| DIDN’T MORGAN FREEMAN ALREADY PLAY A GUY NAMED RED?: Freeman and John Malkovich. |
IMAGE: Frank Masi
Twice this year—and endlessly throughout action-flick history—we’ve met super-soldiers, betrayed by their governments, blowing shit up to clear their names. First it was The Losers, followed by the breezy but clunky A-Team. Now the geezers follow The Expendables’ lead and give it a go in Red.
Turns out the AARP Team of Bruce Willis, Morgan Freeman, Helen Mirren and John Malkovich is as contrived as The A-Team. You know the drill: Retired CIA spook Willis is marked for death and spends two hours “getting the band back together” to kill people. Yet the biggest surprise of Red is how much fun the familiar can be. From its opening shootout to its final punch line, the action comedy plays conventions for laughs, with zingers and bullets spraying everywhere.
Most of the joy in Red (“retired, extremely dangerous”) comes from watching the cast let the ham juice fly. Willis is comfy as Frank Moses, a Bruce Willis-like retiree and badass. But where Willis rests on his familiar smirk, his castmates go gleefully off the chain. The hysterical Malkovich steals the show as a paranoid nutjob whose trigger-happy brain is addled from daily doses of LSD administered by the military. Mirren sports a sniper rifle as elegantly as she did Queen Elizabeth’s crown in a delightful change of pace that sees the acting royalty blasting away at thugs with an Uzi while dressed in evening finery. The great Brian Cox chomps on his W’s as a KGB agent, while Freeman and Ernest Borgnine get grins with minimal screen time.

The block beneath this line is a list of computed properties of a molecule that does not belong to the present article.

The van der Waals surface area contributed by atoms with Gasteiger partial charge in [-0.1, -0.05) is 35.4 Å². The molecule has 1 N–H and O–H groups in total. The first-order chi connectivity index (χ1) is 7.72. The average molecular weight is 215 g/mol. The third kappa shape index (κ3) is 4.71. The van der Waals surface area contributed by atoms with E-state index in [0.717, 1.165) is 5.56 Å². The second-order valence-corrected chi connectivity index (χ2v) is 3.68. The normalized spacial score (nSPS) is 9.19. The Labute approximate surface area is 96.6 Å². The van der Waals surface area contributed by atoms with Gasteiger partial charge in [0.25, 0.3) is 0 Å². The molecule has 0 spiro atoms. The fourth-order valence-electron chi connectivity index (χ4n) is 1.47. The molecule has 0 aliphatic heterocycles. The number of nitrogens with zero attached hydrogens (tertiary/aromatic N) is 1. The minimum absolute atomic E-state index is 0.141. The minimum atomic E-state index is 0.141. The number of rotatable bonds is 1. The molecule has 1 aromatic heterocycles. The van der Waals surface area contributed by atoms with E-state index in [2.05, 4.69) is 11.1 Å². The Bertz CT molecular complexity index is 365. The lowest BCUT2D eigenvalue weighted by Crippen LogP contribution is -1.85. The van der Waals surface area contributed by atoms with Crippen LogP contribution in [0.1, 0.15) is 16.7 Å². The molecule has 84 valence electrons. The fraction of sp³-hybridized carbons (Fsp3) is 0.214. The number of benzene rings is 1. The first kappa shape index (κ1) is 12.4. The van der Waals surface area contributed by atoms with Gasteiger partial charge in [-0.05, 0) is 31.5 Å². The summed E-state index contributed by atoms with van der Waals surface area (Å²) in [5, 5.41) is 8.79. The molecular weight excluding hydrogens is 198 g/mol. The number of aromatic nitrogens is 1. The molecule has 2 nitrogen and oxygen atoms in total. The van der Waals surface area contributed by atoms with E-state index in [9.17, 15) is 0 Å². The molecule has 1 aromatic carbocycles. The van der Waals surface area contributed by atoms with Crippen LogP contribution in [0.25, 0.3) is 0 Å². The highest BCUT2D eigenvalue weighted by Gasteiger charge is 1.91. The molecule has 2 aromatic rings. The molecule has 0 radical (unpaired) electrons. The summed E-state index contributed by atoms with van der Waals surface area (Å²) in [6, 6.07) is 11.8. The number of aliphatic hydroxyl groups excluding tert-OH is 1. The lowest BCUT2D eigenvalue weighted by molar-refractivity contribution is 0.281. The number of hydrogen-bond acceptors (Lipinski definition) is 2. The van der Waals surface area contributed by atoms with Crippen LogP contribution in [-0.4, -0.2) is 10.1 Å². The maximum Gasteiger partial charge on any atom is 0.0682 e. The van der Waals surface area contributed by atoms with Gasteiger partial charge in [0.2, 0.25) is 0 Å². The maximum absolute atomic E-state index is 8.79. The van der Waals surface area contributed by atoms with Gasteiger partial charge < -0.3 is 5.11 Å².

Director Robert Schwentke goes against the grain by forgoing excess. Red’s action is fast and furious (this is, after all, a DC Comics adaptation), but the director relies on practical stunt work in his bombastic action scenes, highlighted by a great sequence in which the heroes play baseball with live grenades. Schwentke realizes the best special effect is a cast of award-winning dynamos allowed to let loose. Red is a big, stupid fiasco full of laughs and kinetic fun. The film is made in a familiar mold, but it’s a mold the flick bends into new shapes. They may be retired, but the seniors of Red are extremely entertaining. PG-13.